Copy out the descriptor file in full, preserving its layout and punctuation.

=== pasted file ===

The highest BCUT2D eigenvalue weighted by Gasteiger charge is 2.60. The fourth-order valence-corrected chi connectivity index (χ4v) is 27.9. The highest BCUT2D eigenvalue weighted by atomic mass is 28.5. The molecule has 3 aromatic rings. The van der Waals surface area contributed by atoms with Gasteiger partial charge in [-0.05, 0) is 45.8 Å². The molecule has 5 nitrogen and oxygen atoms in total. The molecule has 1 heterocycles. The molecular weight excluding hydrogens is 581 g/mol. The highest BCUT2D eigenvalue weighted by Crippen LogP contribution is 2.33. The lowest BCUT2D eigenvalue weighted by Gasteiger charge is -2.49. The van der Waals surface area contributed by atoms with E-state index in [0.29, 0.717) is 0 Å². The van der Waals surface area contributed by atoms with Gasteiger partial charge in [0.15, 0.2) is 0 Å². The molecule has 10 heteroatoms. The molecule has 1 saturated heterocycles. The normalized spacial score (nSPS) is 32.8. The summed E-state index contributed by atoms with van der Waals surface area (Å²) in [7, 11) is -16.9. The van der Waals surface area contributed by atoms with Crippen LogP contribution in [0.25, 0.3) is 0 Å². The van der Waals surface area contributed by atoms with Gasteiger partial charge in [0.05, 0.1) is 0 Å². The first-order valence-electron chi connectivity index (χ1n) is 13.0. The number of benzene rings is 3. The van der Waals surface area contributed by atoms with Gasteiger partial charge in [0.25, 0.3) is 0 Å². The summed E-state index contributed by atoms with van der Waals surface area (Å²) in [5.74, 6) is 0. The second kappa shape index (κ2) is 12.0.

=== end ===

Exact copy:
The highest BCUT2D eigenvalue weighted by Gasteiger charge is 2.60. The fourth-order valence-corrected chi connectivity index (χ4v) is 27.9. The highest BCUT2D eigenvalue weighted by atomic mass is 28.5. The molecule has 3 aromatic rings. The van der Waals surface area contributed by atoms with Gasteiger partial charge in [-0.05, 0) is 45.8 Å². The molecule has 5 nitrogen and oxygen atoms in total. The molecule has 1 heterocycles. The molecular weight excluding hydrogens is 581 g/mol. The highest BCUT2D eigenvalue weighted by Crippen LogP contribution is 2.33. The lowest BCUT2D eigenvalue weighted by Gasteiger charge is -2.49. The van der Waals surface area contributed by atoms with E-state index in [0.29, 0.717) is 0 Å². The van der Waals surface area contributed by atoms with Gasteiger partial charge in [0.15, 0.2) is 0 Å². The molecule has 10 heteroatoms. The molecule has 1 saturated heterocycles. The normalized spacial score (nSPS) is 32.8. The summed E-state index contributed by atoms with van der Waals surface area (Å²) in [7, 11) is -16.9. The van der Waals surface area contributed by atoms with Crippen LogP contribution in [0.25, 0.3) is 0 Å². The van der Waals surface area contributed by atoms with Gasteiger partial charge in [0.05, 0.1) is 0 Å². The first-order valence-electron chi connectivity index (χ1n) is 13.0. The number of benzene rings is 3. The van der Waals surface area contributed by atoms with Gasteiger partial charge in [0.25, 0.3) is 0 Å². The summed E-state index contributed by atoms with van der Waals surface area (Å²) in [5.74, 6) is 0. The second kappa shape index (κ2) is 12.0.